Select your corset. If you’re a lady I really recommend buying from a place like this, which is excellent. They’re especially affordable, and if you’re going to be tightlacing you don’t want to spend a ton of money on something you’ll only be wearing for a few months. All you really need is something sturdy that does its job and doesn’t hurt. These corsets have a lot more curve to them than Timeless Trends, too. These will also help you to get used to wearing a corset and prepare your body for the next step, if you decide to take it. I’ve worn many like this, and I give you my seal of approval.

As for design, get a black underbust if you have any intention of wearing it over your clothes. Something like this one to the left over here.

Corset from Aether Angels

If you don’t like black and/or you’ll only be wearing it under your clothes, consider something like this on the right.

Josephine Underbust by Isabella Corsetry

If you are a gentleman or biologically male, don’t wear a corset designed for a biologically female body. For off-the-rack corsets, check out Timeless Trends (link) and Dracula Clothing (link). Both have them for men wanting to maintain a masculine shape. It’s not much yet, but it’s a start!

The other option is to order one custom from a corsetiere who knows how to create corsets suited for male body types, whether you are trying to maintain a masculine or feminine physique. And you may want to let them know which one it is that you’re after, because getting it wrong would be pretty unfortunate. They should be able to do both. In particular I recommend Contour Corsets. They really know what they’re doing and used to have a separate site just for men called The Dandy Corset Company. That site doesn’t seem to be around anymore, but Contour Corsets still is.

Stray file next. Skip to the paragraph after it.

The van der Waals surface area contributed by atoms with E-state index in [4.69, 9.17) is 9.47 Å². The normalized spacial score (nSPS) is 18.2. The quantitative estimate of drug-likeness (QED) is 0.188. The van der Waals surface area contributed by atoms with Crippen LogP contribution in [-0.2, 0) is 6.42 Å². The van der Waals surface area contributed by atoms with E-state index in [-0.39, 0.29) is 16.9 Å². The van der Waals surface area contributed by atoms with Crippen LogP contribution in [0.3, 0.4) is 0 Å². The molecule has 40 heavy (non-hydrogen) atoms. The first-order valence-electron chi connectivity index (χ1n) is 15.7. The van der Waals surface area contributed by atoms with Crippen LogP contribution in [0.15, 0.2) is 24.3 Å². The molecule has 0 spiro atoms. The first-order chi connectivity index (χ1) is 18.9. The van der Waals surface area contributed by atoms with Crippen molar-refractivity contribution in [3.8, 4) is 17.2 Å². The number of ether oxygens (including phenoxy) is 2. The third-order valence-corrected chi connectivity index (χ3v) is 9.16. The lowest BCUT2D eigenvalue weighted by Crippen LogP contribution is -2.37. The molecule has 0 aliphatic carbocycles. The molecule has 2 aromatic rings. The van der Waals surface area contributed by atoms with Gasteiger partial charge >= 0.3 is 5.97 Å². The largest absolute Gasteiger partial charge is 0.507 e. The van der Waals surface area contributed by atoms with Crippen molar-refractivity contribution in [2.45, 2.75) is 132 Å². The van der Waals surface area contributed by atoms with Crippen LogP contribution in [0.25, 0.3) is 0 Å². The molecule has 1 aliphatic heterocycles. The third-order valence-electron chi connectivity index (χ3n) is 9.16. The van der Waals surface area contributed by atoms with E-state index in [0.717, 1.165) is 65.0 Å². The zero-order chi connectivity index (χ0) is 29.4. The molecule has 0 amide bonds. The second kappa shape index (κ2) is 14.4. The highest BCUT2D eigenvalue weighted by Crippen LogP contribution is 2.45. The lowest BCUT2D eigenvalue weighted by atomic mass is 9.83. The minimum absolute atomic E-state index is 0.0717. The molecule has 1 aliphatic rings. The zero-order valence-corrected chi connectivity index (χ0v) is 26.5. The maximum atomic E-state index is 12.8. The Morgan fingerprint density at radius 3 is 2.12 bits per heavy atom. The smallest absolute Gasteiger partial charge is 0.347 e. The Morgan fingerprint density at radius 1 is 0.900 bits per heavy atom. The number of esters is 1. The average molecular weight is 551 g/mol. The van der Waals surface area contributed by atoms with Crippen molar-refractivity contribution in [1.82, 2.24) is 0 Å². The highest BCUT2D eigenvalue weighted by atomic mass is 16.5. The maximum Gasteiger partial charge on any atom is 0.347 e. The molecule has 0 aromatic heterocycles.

Be patient. An off the rack corset can take a few weeks to arrive, custom can be easily over 2 months. Maybe you should study some more.

Make sure it’s properly laced. A corset should not be laced like a shoe. NOT be laced like a shoe, you hear me? Why do I keep seeing corsets laced like shoes! The laces should not cross between the panels but create a series of Xs completely over and completely under the panels. This lessens the friction and allows the panels to meet at the back when that’s finally ready to happen. Most corsets unfortunately will come improperly laced, and you should fix this. The very best way involves a tip where instead of creating your bunny ears from top to bottom, you cross them over and make them go from bottom to top before continuing down the back of the corset. This gives you more laces at the waist instead of a gap, which greatly helps keep the tension in the waist. Here’s a video, because I’m sure that reading that just didn’t make any sense.